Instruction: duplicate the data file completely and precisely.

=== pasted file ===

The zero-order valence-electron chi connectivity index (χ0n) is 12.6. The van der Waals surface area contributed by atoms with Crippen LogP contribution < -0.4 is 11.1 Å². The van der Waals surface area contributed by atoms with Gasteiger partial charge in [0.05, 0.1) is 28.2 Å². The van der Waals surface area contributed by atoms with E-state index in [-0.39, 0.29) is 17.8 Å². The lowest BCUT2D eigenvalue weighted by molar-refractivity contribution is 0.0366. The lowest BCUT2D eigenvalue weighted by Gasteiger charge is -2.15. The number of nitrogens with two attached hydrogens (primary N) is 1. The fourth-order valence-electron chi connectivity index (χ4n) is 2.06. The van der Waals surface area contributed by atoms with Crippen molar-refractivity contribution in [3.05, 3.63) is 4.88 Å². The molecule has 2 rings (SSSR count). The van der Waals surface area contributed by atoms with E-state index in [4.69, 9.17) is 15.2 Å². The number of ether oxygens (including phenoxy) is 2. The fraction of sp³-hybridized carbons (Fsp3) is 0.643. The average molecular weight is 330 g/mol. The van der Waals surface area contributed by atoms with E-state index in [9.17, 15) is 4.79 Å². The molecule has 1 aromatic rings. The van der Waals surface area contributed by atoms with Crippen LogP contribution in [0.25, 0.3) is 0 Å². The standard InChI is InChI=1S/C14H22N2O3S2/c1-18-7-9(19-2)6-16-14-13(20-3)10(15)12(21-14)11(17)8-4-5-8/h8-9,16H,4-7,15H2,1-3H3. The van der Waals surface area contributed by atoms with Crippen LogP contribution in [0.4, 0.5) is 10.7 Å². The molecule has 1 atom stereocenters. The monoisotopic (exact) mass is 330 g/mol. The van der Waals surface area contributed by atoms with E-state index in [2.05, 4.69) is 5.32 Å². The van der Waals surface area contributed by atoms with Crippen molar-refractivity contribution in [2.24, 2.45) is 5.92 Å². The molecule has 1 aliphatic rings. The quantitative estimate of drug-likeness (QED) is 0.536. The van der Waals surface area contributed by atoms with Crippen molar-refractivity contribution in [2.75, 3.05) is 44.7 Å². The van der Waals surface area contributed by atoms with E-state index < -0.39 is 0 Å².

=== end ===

The zero-order valence-electron chi connectivity index (χ0n) is 12.6. The van der Waals surface area contributed by atoms with Crippen LogP contribution < -0.4 is 11.1 Å². The van der Waals surface area contributed by atoms with Gasteiger partial charge in [0.05, 0.1) is 28.2 Å². The van der Waals surface area contributed by atoms with E-state index in [-0.39, 0.29) is 17.8 Å². The lowest BCUT2D eigenvalue weighted by molar-refractivity contribution is 0.0366. The lowest BCUT2D eigenvalue weighted by Gasteiger charge is -2.15. The number of nitrogens with two attached hydrogens (primary N) is 1. The fourth-order valence-electron chi connectivity index (χ4n) is 2.06. The van der Waals surface area contributed by atoms with Crippen molar-refractivity contribution in [3.05, 3.63) is 4.88 Å². The molecule has 2 rings (SSSR count). The van der Waals surface area contributed by atoms with E-state index in [4.69, 9.17) is 15.2 Å². The number of ether oxygens (including phenoxy) is 2. The fraction of sp³-hybridized carbons (Fsp3) is 0.643. The average molecular weight is 330 g/mol. The van der Waals surface area contributed by atoms with E-state index in [9.17, 15) is 4.79 Å². The molecule has 1 aromatic rings. The van der Waals surface area contributed by atoms with Crippen LogP contribution in [0.25, 0.3) is 0 Å². The standard InChI is InChI=1S/C14H22N2O3S2/c1-18-7-9(19-2)6-16-14-13(20-3)10(15)12(21-14)11(17)8-4-5-8/h8-9,16H,4-7,15H2,1-3H3. The van der Waals surface area contributed by atoms with Crippen LogP contribution in [0.4, 0.5) is 10.7 Å². The molecule has 1 atom stereocenters. The monoisotopic (exact) mass is 330 g/mol. The van der Waals surface area contributed by atoms with E-state index in [2.05, 4.69) is 5.32 Å². The van der Waals surface area contributed by atoms with Crippen molar-refractivity contribution in [2.24, 2.45) is 5.92 Å². The molecule has 1 aliphatic rings. The quantitative estimate of drug-likeness (QED) is 0.536. The van der Waals surface area contributed by atoms with Crippen molar-refractivity contribution in [2.75, 3.05) is 44.7 Å². The van der Waals surface area contributed by atoms with E-state index < -0.39 is 0 Å².